Protecting and Serving Themselves: The Fraternal Order of Police at 105 Years

By Nick Alexandrov

Prelude

Bobby Rush shouldn’t be here. Chicago Police meant to murder him in December 1969, when 14 of them invaded the West Monroe Street apartment to execute his fellow Black Panthers, killing one with a bullet to the heart and another, the one the FBI informant drugged, with two shots to the head. But Rush was miles away that night.

Now he’s a Congressman. When asked, last month, how police today compare to 1960s forces, his response was firm: they’re “more vicious now.” More menacing, he stressed, because of the Fraternal Order of Police (FOP).

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Trident Family offers community building, literacy programs

By Kristi Eaton

Dieter Cantu and a group of individuals have come together to create a social enterprise affecting thousands of individuals through a host of programs. A social enterprise is a business that invests its profits back into its mission and the communities it serves.

Called The Trident Family, the social enterprise offers a community garden, literacy program for incarcerated youth and more.

Offering books to youth who are incarcerated is especially poignant to Cantu, who lives in Houston.

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Mascot

By Quraysh Ali Lansana

for zack. for mark.

I.

the red undertones that inform my melanin
were birthed in the black mountain foothills
near the tennessee-mississippi border.

my great grandfather albert found freedom
just before the trail of tears migration
and hooked up with an ornery black
woman in westpoint, muddy waters’ neighbor.

ms. cora mae, never one to hold anything
long but money, sent him to his horse
upon the news—she had things to do—my grandma
would join the family business in a while.

ms. cora mae carried three daughters and two sons
into post-reconstruction mississippi, sown
from different seeds. the women, their doors
always open, were sexy to kill for. the men
loyal enough to do the job—cooking shine and running
game.

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Football as Metaphor and conundrum

By Quraysh Ali Lansana

I am a native of Enid, a place that feels difficult locating on a map. Oklahoma has such a vexing history regarding race, class and the rule of law. Oklahomans also love football almost as much as life itself.

Think about it: even the nickname, Sooner, is a celebration of outlaws who staked their claims under cover of darkness the night before the Land Run officially began. It’s also terrible grammar.

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Protecting Your video Meetings

By Kristi Eaton

During the past few months, a large percentage of U.S. residents have been using Zoom and other virtual platforms to do everything from hold business meetings, happy hours and even graduations from high school and college.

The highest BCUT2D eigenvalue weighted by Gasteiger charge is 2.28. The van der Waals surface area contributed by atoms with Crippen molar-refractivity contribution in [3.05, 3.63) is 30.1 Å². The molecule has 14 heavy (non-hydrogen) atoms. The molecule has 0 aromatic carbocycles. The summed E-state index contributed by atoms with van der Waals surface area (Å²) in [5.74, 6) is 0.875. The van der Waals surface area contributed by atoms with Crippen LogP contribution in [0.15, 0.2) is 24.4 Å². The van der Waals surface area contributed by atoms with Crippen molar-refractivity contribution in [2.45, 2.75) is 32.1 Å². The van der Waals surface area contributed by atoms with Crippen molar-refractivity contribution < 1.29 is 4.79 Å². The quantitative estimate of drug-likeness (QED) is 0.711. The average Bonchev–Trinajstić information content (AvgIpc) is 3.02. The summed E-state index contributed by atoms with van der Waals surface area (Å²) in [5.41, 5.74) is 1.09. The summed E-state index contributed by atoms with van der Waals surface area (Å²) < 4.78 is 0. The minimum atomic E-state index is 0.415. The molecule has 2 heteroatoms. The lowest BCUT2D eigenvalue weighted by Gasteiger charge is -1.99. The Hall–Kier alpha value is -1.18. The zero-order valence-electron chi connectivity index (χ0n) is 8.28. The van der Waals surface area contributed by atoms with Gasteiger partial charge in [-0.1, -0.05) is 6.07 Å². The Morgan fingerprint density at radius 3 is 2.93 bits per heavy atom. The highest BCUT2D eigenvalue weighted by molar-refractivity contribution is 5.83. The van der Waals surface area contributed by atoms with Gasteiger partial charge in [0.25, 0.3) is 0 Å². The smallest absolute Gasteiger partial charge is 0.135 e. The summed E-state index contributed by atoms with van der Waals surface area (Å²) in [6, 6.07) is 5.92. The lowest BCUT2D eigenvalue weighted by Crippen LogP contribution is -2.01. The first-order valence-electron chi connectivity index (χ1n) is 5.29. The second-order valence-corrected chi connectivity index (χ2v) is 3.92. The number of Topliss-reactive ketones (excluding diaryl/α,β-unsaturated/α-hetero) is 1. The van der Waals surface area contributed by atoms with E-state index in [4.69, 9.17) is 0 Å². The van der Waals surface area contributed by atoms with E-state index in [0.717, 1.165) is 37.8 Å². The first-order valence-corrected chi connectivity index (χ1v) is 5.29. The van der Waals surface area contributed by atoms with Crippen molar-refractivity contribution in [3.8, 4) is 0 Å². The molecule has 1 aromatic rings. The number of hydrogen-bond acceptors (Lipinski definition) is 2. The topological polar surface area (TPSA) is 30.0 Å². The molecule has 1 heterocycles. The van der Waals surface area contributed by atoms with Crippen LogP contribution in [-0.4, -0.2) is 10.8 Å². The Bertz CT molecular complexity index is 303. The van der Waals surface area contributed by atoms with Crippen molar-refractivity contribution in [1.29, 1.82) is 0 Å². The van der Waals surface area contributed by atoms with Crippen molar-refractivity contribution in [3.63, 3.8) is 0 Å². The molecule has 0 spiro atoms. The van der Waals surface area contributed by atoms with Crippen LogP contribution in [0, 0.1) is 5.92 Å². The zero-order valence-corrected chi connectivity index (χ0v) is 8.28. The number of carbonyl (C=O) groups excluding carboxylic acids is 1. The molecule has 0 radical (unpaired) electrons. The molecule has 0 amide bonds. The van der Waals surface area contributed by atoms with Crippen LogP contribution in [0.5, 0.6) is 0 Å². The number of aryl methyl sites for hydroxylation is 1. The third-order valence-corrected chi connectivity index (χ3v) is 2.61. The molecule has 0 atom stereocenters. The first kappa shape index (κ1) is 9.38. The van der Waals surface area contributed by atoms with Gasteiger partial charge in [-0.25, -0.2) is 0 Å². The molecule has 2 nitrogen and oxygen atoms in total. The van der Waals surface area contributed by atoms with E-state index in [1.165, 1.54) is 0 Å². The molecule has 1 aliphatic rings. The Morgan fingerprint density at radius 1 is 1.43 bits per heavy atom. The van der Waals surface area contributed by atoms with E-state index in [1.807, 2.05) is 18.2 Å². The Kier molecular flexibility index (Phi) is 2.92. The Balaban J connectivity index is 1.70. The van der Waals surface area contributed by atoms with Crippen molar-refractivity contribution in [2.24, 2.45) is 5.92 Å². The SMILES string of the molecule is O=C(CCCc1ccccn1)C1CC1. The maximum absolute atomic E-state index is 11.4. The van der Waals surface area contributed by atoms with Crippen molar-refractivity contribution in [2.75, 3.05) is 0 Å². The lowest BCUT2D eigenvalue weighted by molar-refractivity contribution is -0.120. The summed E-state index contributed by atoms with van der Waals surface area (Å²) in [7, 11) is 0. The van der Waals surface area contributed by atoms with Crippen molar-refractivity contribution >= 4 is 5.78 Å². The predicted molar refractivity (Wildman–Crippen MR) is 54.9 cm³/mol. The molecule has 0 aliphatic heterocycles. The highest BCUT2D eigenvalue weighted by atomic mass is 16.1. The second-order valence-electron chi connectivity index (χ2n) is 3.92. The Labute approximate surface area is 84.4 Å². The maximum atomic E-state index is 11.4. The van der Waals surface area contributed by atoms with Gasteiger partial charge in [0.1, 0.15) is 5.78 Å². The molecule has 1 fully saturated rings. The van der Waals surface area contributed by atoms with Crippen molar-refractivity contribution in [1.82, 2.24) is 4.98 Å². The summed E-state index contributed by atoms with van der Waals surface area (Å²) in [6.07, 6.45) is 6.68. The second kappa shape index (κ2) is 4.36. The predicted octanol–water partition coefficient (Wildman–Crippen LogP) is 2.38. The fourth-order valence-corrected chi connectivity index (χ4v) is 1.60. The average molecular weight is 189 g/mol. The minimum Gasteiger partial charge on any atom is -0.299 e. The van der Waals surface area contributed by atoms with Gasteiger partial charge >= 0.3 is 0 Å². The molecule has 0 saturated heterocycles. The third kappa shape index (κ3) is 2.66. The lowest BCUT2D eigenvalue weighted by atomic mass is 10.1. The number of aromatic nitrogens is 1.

But with the increase in online experiences have come security threats. In Zoom, it’s sometimes called Zoombombing, and it’s when an unauthorized person enters the group meeting and posts racists, misogynistic, anti-Semitic and other harmful and hateful material.

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The Dark History of Tulsa Policing

By Nick Alexandrov

Tulsa Mayor G.T. Bynum, on the June 7th edition of CBS News Sunday morning, dismissed the idea that race played a role in Tulsa Police Officer Betty Jo Shelby’s killing of Terence Crutcher. “It is more about the really insidious nature of drug utilization,” he asserted, citing Crutcher’s failure to follow police orders, in his final moments, as a reason he died.

CBS was right to ask about race, whatever Bynum believes. Tulsa cops, like forces nationwide, have a long, ugly record of racist misconduct and violence. That history still echoes, affecting how Tulsans today see local law enforcement.

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State Question 802 On June 30 Ballot

Oklahomans to Vote on Medicaid Expansion

By Shawn Crawford

Update: Please note that as you read, after vetoing his own bill for SoonerCare 2.0, Governor Stitt announced he will not be pursuing expanded Medicaid coverage for Oklahoma. This means State Question 802 is now the only option for Medicaid expansion in the state, rendering portions of this article no longer relevant.

Oklahomans will have the opportunity to vote for State Question 802 on June 30. The question would amend the Oklahoma constitution to allow for an expansion of Medicaid coverage for uninsured Oklahomans below 138% of the Federal Poverty Level. Currently that translates into individuals making less than $17,236 or a family of four making less than $35,535.

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COVID-19 and the US Meat Supply

By Kristi Eaton

Across the United States, meat-processing facilities have been deemed “hot spots” for COVID-19 cases, places where a large percentage or number of employees test positive for the virus.

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OKC Black Eats highlights black-owned restaurants, chefs and culinary professionals

By the end of May, there will be nearly 60 black-owned restaurants in Oklahoma City, rivaling major metropolitan areas like Dallas and St. Louis, according to Apollo Woods, founder of OKC Black Eats.

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Black Wall street Businesses Impacted by COVID-19

By Kristi Eaton

Venita Cooper was getting excited about the upcoming spring months for her store Silhouette Sneakers & Art. Like many small business owners, she said sales were a bit stagnant during the months immediately after the holidays. But springtime – and its beautiful weather – offered optimism for her store in historic Black Wall Street.

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